Teaching 2.0: Is Tech In The Classroom Worth The Cost?

Students at Westlake High School in Waldorf, Md., participate in an interactive digital conversation with historian Kenneth C. Davis about late 19th and early 20th century American history on Thursday. The school uses a state of the art "telepresence center" for students to connect with experts all over the world.
NPR Celeste Headlee

Originally published on Sun March 3, 2013 4:05 pm

The hallways at Westlake High School in Maryland are just like thousands of other school hallways around the country: kids milling around, laughing and chatting on their way to class.

On a recent morning, about 30 kids took their seats in a classroom that initially seems like any other. The major difference here is that instead of a chalkboard and a lectern at the head of the class, there are two enormous flat-panel screens and thin, white microphones hanging in four rows across the ceiling.

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Birmingham Schools
1:49 pm
Sun March 3, 2013

Meetings Planned On Birmingham School Closures

The Birmingham school board is planning a series of community meetings before voting on a plan to close seven city schools.
Credit istockphoto

The Birmingham school board is planning a series of community meetings before it votes on a plan to close seven city schools.

The meetings have been scheduled for Monday, Tuesday and Wednesday. A state takeover of the school district's finances has resulted in a plan to save $8 million by shedding 133 jobs and closing seven schools.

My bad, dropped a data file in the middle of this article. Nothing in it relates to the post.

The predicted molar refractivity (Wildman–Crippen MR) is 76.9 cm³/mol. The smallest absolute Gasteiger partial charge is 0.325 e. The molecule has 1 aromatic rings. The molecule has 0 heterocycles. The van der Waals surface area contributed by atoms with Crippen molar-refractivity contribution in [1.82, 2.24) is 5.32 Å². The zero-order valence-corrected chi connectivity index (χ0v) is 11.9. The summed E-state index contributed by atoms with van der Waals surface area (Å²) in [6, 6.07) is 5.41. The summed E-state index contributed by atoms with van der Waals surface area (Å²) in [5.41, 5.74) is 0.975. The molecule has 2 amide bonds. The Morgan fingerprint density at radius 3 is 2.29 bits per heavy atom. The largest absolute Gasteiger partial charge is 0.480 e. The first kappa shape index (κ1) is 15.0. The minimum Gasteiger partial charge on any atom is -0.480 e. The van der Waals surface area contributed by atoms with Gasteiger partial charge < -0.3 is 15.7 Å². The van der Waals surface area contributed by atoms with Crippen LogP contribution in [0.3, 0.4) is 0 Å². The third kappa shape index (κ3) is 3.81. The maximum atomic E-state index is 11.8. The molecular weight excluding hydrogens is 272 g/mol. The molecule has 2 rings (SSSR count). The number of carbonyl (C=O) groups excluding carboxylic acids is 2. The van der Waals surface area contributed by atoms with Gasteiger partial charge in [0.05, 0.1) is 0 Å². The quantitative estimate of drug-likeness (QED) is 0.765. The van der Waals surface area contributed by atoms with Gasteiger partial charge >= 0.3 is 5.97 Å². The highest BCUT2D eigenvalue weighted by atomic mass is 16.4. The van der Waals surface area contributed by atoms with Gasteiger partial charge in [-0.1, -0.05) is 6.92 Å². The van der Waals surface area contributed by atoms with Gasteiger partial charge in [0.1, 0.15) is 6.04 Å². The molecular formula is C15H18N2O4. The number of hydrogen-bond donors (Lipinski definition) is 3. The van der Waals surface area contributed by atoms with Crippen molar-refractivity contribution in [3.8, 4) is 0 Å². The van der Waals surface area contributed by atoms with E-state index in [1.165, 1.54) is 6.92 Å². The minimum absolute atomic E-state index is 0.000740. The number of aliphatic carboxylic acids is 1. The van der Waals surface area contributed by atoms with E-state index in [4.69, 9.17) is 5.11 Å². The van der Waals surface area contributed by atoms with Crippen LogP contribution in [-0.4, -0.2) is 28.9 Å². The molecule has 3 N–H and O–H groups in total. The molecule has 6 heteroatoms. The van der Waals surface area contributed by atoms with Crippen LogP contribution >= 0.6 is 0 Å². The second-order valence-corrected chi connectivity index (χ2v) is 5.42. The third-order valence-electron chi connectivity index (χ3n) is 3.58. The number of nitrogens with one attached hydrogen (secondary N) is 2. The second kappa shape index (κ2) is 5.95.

Eleven other schools would be reconfigured, and a proposal for two schools to teach grades seven through 12 has already proven controversial with some school board members.

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Business & Education
4:49 am
Sun March 3, 2013

Amid Egypt's Divisive Climate, Kerry Urges Economic Action

Secretary of State John Kerry (center, right) meets with members of Egyptian political parties in Cairo on Saturday.
Khaled ElFiqi AFP/Getty Images

Originally published on Sun March 3, 2013 10:27 am

U.S. Secretary of State John Kerry walked into a chaotic situation in Egypt, the first Arab country he's visited in his new role. The country is in economic and political turmoil, and he is trying Sunday to encourage Islamist President Mohamed Morsi to open up the political process and carry out much-needed reforms. After their meeting, he announced the U.S. would release $190 million in aid to Egypt.

Kerry has also been hearing complaints from opposition figures, who have vowed to boycott upcoming elections.